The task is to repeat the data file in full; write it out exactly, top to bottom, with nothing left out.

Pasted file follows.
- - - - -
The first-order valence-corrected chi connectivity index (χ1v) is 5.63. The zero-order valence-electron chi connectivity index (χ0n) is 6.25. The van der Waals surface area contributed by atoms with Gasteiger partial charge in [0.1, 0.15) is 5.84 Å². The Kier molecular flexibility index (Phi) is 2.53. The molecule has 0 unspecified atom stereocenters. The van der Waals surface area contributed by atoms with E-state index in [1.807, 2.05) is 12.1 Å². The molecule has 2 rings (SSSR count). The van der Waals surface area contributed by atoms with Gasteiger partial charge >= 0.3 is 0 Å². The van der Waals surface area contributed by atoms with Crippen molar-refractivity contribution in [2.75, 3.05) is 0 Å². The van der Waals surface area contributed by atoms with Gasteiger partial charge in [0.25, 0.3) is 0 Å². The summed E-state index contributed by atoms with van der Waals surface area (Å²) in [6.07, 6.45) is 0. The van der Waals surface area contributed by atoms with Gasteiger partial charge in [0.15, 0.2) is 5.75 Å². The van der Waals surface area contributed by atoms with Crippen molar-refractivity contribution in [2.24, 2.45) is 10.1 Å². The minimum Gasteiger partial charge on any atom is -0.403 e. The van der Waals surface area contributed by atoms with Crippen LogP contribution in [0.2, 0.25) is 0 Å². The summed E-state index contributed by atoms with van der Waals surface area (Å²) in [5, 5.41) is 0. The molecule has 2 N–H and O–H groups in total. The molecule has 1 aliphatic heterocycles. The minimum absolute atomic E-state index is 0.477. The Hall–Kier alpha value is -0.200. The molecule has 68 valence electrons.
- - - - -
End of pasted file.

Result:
The first-order valence-corrected chi connectivity index (χ1v) is 5.63. The zero-order valence-electron chi connectivity index (χ0n) is 6.25. The van der Waals surface area contributed by atoms with Gasteiger partial charge in [0.1, 0.15) is 5.84 Å². The Kier molecular flexibility index (Phi) is 2.53. The molecule has 0 unspecified atom stereocenters. The van der Waals surface area contributed by atoms with E-state index in [1.807, 2.05) is 12.1 Å². The molecule has 2 rings (SSSR count). The van der Waals surface area contributed by atoms with Gasteiger partial charge >= 0.3 is 0 Å². The van der Waals surface area contributed by atoms with Crippen molar-refractivity contribution in [2.75, 3.05) is 0 Å². The van der Waals surface area contributed by atoms with Gasteiger partial charge in [0.25, 0.3) is 0 Å². The summed E-state index contributed by atoms with van der Waals surface area (Å²) in [6.07, 6.45) is 0. The van der Waals surface area contributed by atoms with Gasteiger partial charge in [0.15, 0.2) is 5.75 Å². The van der Waals surface area contributed by atoms with Crippen molar-refractivity contribution in [2.24, 2.45) is 10.1 Å². The minimum Gasteiger partial charge on any atom is -0.403 e. The van der Waals surface area contributed by atoms with Crippen LogP contribution in [0.2, 0.25) is 0 Å². The summed E-state index contributed by atoms with van der Waals surface area (Å²) in [5, 5.41) is 0. The molecule has 2 N–H and O–H groups in total. The molecule has 1 aliphatic heterocycles. The minimum absolute atomic E-state index is 0.477. The Hall–Kier alpha value is -0.200. The molecule has 68 valence electrons.